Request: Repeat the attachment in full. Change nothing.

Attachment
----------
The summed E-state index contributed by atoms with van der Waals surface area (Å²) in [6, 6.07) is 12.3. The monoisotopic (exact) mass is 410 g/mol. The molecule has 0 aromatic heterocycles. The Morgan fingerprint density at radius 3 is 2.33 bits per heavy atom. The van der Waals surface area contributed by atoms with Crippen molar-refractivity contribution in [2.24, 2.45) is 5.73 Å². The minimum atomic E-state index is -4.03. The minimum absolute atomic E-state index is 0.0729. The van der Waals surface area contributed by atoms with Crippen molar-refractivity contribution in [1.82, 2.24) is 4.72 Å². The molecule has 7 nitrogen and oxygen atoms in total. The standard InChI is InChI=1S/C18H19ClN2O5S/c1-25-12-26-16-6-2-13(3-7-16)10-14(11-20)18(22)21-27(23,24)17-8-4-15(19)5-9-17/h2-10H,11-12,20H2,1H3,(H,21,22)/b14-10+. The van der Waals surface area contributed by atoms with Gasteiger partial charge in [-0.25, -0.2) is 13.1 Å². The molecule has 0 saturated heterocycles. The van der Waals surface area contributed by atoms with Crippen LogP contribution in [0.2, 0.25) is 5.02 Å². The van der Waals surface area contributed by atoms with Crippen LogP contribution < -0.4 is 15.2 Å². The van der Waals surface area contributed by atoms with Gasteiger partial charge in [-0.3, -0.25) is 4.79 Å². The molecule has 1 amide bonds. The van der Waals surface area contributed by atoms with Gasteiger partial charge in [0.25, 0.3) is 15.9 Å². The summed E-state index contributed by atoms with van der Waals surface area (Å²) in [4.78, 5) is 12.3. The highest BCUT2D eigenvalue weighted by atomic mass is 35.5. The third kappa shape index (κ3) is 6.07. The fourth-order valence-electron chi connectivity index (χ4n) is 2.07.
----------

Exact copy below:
The summed E-state index contributed by atoms with van der Waals surface area (Å²) in [6, 6.07) is 12.3. The monoisotopic (exact) mass is 410 g/mol. The molecule has 0 aromatic heterocycles. The Morgan fingerprint density at radius 3 is 2.33 bits per heavy atom. The van der Waals surface area contributed by atoms with Crippen molar-refractivity contribution in [2.24, 2.45) is 5.73 Å². The minimum atomic E-state index is -4.03. The minimum absolute atomic E-state index is 0.0729. The van der Waals surface area contributed by atoms with Crippen molar-refractivity contribution in [1.82, 2.24) is 4.72 Å². The molecule has 7 nitrogen and oxygen atoms in total. The standard InChI is InChI=1S/C18H19ClN2O5S/c1-25-12-26-16-6-2-13(3-7-16)10-14(11-20)18(22)21-27(23,24)17-8-4-15(19)5-9-17/h2-10H,11-12,20H2,1H3,(H,21,22)/b14-10+. The van der Waals surface area contributed by atoms with Gasteiger partial charge in [-0.25, -0.2) is 13.1 Å². The molecule has 0 saturated heterocycles. The van der Waals surface area contributed by atoms with Crippen LogP contribution in [0.2, 0.25) is 5.02 Å². The van der Waals surface area contributed by atoms with Crippen LogP contribution < -0.4 is 15.2 Å². The van der Waals surface area contributed by atoms with Gasteiger partial charge in [-0.3, -0.25) is 4.79 Å². The molecule has 1 amide bonds. The van der Waals surface area contributed by atoms with Gasteiger partial charge in [0.25, 0.3) is 15.9 Å². The summed E-state index contributed by atoms with van der Waals surface area (Å²) in [4.78, 5) is 12.3. The highest BCUT2D eigenvalue weighted by atomic mass is 35.5. The third kappa shape index (κ3) is 6.07. The fourth-order valence-electron chi connectivity index (χ4n) is 2.07.